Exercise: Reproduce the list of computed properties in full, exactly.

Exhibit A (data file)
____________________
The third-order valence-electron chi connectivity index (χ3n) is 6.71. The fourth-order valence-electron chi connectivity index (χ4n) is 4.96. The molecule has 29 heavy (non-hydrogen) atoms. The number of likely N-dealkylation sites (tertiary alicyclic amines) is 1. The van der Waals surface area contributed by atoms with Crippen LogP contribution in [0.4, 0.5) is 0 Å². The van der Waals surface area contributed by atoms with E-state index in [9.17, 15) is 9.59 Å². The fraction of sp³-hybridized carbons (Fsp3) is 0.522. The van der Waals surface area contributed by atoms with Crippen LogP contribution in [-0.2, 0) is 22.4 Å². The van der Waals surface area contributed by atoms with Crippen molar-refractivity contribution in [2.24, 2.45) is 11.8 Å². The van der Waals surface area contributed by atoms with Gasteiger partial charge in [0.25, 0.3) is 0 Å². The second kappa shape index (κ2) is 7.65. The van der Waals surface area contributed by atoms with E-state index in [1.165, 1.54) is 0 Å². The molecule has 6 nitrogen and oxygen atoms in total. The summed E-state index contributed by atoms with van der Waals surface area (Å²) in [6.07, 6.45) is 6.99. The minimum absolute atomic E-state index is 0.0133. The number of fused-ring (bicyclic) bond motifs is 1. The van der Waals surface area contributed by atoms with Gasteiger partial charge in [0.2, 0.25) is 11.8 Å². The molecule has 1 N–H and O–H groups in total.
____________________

The third-order valence-electron chi connectivity index (χ3n) is 6.71. The fourth-order valence-electron chi connectivity index (χ4n) is 4.96. The molecule has 29 heavy (non-hydrogen) atoms. The number of likely N-dealkylation sites (tertiary alicyclic amines) is 1. The van der Waals surface area contributed by atoms with Crippen LogP contribution in [0.4, 0.5) is 0 Å². The van der Waals surface area contributed by atoms with E-state index in [9.17, 15) is 9.59 Å². The fraction of sp³-hybridized carbons (Fsp3) is 0.522. The van der Waals surface area contributed by atoms with Crippen LogP contribution in [-0.2, 0) is 22.4 Å². The van der Waals surface area contributed by atoms with Crippen molar-refractivity contribution in [2.24, 2.45) is 11.8 Å². The van der Waals surface area contributed by atoms with Gasteiger partial charge in [0.25, 0.3) is 0 Å². The second kappa shape index (κ2) is 7.65. The van der Waals surface area contributed by atoms with E-state index in [1.165, 1.54) is 0 Å². The molecule has 6 nitrogen and oxygen atoms in total. The summed E-state index contributed by atoms with van der Waals surface area (Å²) in [6.07, 6.45) is 6.99. The minimum absolute atomic E-state index is 0.0133. The number of fused-ring (bicyclic) bond motifs is 1. The van der Waals surface area contributed by atoms with Gasteiger partial charge in [0.2, 0.25) is 11.8 Å². The molecule has 1 N–H and O–H groups in total.